Greg Ferrara
Greg Ferrara

It was in grade school that I starting going out of my way to see whatever movies I could from the Golden Era of Hollywood, movies I had read about in the "Motion Pictures" entry in the encyclopedia. I'd stay up late or convince my mom to take me to whatever revival in whatever town I could find. It was with my mom that I saw the double feature of "Creature from the Black Lagoon/It Came from Outer Space," both in their original 3-D, complete with the red and blue glasses, and even though she wanted to leave after the first feature, I convinced her to stay for the whole thing.

It was around this time that my middle school library got a brand new book, just published! And it was about film! That didn't happen often, I can tell you. The book, published in 1976, was "Silents to Sound: A History of the Movies" by Juliet P. Schoen, an author I'd not heard of before and have not heard of since but it was she who introduced me to the movies in a real way. Oh sure, the book was general knowledge, just like the encyclopedia, but it had so much more detail, so many wonderful stories. I read it every week in the library until, one day, quite absent-mindedly, I put it in my backpack and walked out. I didn't mean to and promised myself I'd return it just as soon as I read it a couple more times. Then a little more. Then just a little more. Okay, just one more time!

I've still got it today.

Though it no longer holds anything for me in the way of film knowledge or analysis, I can't get rid of it and the school doesn't even exist anymore anyway. No matter, the love remained, the film studies continued and the reception of so much joy, of spiritual fulfillment, taken from the cinema daily is something that remains powerful to this day.

Posts by Greg Ferrara

There’s a movie on tonight that represents the first real starring role of an actor that became a mentor to me as a young actor without ever having met me, or I him.  He was one of the first actors I saw whose performances existed on the same elevated level of greatness, and pure naturalness, […]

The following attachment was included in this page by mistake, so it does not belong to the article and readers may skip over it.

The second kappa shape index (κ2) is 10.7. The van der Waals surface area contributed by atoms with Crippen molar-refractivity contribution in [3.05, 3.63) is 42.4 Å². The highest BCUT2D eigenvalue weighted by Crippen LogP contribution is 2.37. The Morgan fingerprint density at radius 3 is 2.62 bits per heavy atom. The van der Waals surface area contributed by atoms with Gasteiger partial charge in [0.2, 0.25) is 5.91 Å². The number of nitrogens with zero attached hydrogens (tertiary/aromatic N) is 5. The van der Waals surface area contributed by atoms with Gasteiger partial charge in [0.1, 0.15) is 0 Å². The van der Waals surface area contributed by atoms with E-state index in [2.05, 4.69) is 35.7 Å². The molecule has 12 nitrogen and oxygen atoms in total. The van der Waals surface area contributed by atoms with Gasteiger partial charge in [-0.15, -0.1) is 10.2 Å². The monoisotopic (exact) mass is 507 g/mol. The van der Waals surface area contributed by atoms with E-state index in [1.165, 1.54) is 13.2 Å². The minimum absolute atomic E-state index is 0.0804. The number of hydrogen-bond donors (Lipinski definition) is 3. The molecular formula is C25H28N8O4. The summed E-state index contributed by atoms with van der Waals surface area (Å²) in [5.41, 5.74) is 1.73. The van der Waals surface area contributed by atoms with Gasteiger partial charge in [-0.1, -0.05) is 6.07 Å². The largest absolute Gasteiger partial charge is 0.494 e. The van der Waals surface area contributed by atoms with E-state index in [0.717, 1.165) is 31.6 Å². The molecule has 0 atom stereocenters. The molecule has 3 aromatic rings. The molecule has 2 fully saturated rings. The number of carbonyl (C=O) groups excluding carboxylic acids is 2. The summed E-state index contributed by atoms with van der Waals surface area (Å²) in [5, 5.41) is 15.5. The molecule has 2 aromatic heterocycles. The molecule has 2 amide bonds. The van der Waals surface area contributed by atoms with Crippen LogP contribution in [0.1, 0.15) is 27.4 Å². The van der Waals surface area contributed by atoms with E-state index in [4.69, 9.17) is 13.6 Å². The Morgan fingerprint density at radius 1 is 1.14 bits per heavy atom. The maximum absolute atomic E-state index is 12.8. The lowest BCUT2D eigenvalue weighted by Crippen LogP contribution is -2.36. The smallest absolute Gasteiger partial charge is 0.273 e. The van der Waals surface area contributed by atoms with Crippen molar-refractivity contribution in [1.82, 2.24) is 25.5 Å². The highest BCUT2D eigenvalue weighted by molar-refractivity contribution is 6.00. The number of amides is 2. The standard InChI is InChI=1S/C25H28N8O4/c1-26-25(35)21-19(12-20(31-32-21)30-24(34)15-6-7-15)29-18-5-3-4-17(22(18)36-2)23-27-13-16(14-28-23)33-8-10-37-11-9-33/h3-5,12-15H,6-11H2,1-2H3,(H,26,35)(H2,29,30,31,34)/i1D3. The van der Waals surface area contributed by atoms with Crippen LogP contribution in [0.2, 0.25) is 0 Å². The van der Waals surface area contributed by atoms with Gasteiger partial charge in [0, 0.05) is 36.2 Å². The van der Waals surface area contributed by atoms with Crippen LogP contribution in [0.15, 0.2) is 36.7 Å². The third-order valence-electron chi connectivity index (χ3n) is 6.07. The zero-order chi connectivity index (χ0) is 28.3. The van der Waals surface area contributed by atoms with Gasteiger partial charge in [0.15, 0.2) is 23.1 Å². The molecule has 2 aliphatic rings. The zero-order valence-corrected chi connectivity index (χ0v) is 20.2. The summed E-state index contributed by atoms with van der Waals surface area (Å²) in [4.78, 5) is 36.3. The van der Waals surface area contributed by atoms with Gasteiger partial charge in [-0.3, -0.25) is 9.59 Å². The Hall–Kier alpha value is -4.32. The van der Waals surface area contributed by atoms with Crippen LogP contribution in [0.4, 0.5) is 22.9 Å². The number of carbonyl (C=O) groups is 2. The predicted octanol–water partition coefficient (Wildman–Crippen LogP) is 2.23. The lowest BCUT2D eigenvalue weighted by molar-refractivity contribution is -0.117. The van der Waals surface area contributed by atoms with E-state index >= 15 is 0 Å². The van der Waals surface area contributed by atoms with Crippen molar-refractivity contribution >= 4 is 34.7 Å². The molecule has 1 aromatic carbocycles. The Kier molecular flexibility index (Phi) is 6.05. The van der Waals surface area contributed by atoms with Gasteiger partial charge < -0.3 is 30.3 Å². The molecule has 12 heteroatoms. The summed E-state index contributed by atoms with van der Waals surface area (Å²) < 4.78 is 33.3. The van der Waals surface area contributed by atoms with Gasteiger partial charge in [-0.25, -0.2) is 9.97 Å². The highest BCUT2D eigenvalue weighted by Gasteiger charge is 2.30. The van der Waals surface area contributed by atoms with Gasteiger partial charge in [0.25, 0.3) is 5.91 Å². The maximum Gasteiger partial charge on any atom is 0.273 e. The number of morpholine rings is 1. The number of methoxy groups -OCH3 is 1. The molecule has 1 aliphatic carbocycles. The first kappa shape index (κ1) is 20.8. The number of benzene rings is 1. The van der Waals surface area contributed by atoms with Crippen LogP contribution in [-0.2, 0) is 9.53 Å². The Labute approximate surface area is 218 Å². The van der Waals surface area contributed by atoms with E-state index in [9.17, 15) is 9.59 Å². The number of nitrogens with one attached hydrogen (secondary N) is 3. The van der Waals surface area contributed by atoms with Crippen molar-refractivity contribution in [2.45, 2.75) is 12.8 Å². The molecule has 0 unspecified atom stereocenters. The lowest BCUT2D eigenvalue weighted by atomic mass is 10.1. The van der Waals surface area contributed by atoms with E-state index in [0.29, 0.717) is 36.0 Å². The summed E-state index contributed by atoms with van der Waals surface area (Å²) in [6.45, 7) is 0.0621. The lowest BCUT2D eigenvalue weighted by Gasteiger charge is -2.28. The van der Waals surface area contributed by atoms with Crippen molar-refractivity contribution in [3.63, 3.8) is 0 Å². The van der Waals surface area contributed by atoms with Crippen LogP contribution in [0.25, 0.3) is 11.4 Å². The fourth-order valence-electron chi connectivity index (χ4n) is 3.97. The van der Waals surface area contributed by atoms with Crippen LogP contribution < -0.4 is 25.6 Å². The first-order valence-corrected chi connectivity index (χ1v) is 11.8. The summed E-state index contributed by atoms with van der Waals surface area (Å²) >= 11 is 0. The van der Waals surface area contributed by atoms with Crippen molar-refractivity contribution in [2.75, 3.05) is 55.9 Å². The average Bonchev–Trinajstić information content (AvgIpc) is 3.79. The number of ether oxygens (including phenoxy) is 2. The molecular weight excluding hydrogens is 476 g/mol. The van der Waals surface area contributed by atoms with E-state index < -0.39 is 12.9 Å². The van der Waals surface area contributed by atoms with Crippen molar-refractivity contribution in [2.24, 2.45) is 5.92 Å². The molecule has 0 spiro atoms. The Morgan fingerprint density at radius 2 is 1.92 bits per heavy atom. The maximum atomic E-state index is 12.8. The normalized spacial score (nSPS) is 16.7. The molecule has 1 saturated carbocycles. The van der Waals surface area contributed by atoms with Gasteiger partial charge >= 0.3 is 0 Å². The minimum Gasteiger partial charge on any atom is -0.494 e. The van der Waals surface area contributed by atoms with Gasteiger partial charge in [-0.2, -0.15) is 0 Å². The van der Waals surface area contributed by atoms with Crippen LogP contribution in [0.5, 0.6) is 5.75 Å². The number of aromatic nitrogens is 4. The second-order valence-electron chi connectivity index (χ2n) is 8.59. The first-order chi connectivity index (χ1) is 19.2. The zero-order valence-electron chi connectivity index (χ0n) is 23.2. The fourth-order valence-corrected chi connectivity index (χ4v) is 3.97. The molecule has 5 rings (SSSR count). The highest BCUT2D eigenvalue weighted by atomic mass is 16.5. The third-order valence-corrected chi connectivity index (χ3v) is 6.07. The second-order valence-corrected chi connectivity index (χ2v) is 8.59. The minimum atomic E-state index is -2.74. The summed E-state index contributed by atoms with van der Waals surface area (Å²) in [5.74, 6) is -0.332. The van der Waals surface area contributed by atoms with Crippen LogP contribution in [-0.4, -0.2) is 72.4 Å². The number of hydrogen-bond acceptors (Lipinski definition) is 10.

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Executive Suite, the 1954 classic about an inter-business struggle among a company’s board of directors over who should take over the company, airs on TCM today.  It’s a fine piece of filmmaking though not really a personal favorite.   I like it just fine but, frankly, the profession doesn’t do much for me.  No, not […]

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It’s Father’s Day again and TCM has a wide selection of movies with the general theme of fatherhood.  Enjoy them all.  As for me, when I think of great, or bad, fathers in movies, I tend to go with the movies that don’t market themselves as being movies about fatherhood.  For instance, last year for […]

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One thing most movie lovers tout is seeing a movie on the big screen.  Now, I understand plenty of people don’t want to go to a theater, spend a fortune on tickets, popcorn, and a drink just to see the glow of cell phones and hear people rudely talking while someone kicks your seat from […]

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Today on TCM, The Spirit of St. Louis airs, one of the all-times stretches in performing a character far younger than the actor portraying him.  James Stewart, at the age of 49, plays Charles “Lucky Lindy” Lindbergh, at the age of 25 and younger.  Lindbergh was 25 when he made history crossing the Atlantic solo […]

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Today on TCM, the 1982 comedy My Favorite Year airs and it marked Peter O’Toole’s twentieth year as a star.  His stardom began with his breakout role in Lawrence of Arabia in 1962 and continued, with some ups and downs, for the next 50 plus years.  He even has a movie out in 2016, three […]

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Coming on TCM tomorrow is one of those sequels that was never necessary but also turned out to be not bad.  The sequel is 2010: The Year We Make Contact, the original is 2001: A Space Odyssey, and, of course, both movies now take place in the past, a past somehow completely missing smart phones […]

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Genre is a term that means the same thing to many people while many nothing at all to most.  It’s meant as a way to organize and compartmentalize different types of movies so that, at the very least, we can scroll through our choices on Netflix more easily.  But, of course, if you know anything […]

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As I looked at the schedule for today I noticed William Wellman’s name in there.  The movie he directed that’s on the schedule today is Stingaree from 1934, starring Irene Dunne, Richard Dix, and Mary Boland.   I’ve never seen Stingaree but that notwithstanding, I’ve always listed William Wellman as a favorite director, along with […]

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Today on TCM, two of my favorite sci-fI movies air, Close Encounters of the Third Kind and Forbidden Planet.  They approach their aliens from distinctly different angles but share characteristics that have always kept them at or near the top of my favorite sci-fi movies list.  The fact that I saw both of them for […]

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